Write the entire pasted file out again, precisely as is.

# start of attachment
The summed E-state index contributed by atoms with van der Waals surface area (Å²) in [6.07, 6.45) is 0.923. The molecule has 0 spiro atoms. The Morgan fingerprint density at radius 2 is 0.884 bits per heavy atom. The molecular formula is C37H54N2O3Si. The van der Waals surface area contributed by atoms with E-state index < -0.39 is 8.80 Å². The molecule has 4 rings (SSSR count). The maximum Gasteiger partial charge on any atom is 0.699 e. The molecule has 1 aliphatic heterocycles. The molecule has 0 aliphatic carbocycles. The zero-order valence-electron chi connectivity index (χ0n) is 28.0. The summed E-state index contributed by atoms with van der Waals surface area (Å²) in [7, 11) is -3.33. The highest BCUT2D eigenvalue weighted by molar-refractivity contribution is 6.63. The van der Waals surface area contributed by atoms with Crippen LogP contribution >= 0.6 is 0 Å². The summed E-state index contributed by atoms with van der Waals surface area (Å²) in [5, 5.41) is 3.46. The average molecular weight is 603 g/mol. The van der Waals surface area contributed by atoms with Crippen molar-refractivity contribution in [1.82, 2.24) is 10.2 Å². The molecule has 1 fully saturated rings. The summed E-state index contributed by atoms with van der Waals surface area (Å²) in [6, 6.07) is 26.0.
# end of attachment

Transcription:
The summed E-state index contributed by atoms with van der Waals surface area (Å²) in [6.07, 6.45) is 0.923. The molecule has 0 spiro atoms. The Morgan fingerprint density at radius 2 is 0.884 bits per heavy atom. The molecular formula is C37H54N2O3Si. The van der Waals surface area contributed by atoms with E-state index < -0.39 is 8.80 Å². The molecule has 4 rings (SSSR count). The maximum Gasteiger partial charge on any atom is 0.699 e. The molecule has 1 aliphatic heterocycles. The molecule has 0 aliphatic carbocycles. The zero-order valence-electron chi connectivity index (χ0n) is 28.0. The summed E-state index contributed by atoms with van der Waals surface area (Å²) in [7, 11) is -3.33. The highest BCUT2D eigenvalue weighted by molar-refractivity contribution is 6.63. The van der Waals surface area contributed by atoms with Crippen LogP contribution >= 0.6 is 0 Å². The summed E-state index contributed by atoms with van der Waals surface area (Å²) in [5, 5.41) is 3.46. The average molecular weight is 603 g/mol. The van der Waals surface area contributed by atoms with Crippen molar-refractivity contribution in [1.82, 2.24) is 10.2 Å². The molecule has 1 fully saturated rings. The summed E-state index contributed by atoms with van der Waals surface area (Å²) in [6, 6.07) is 26.0.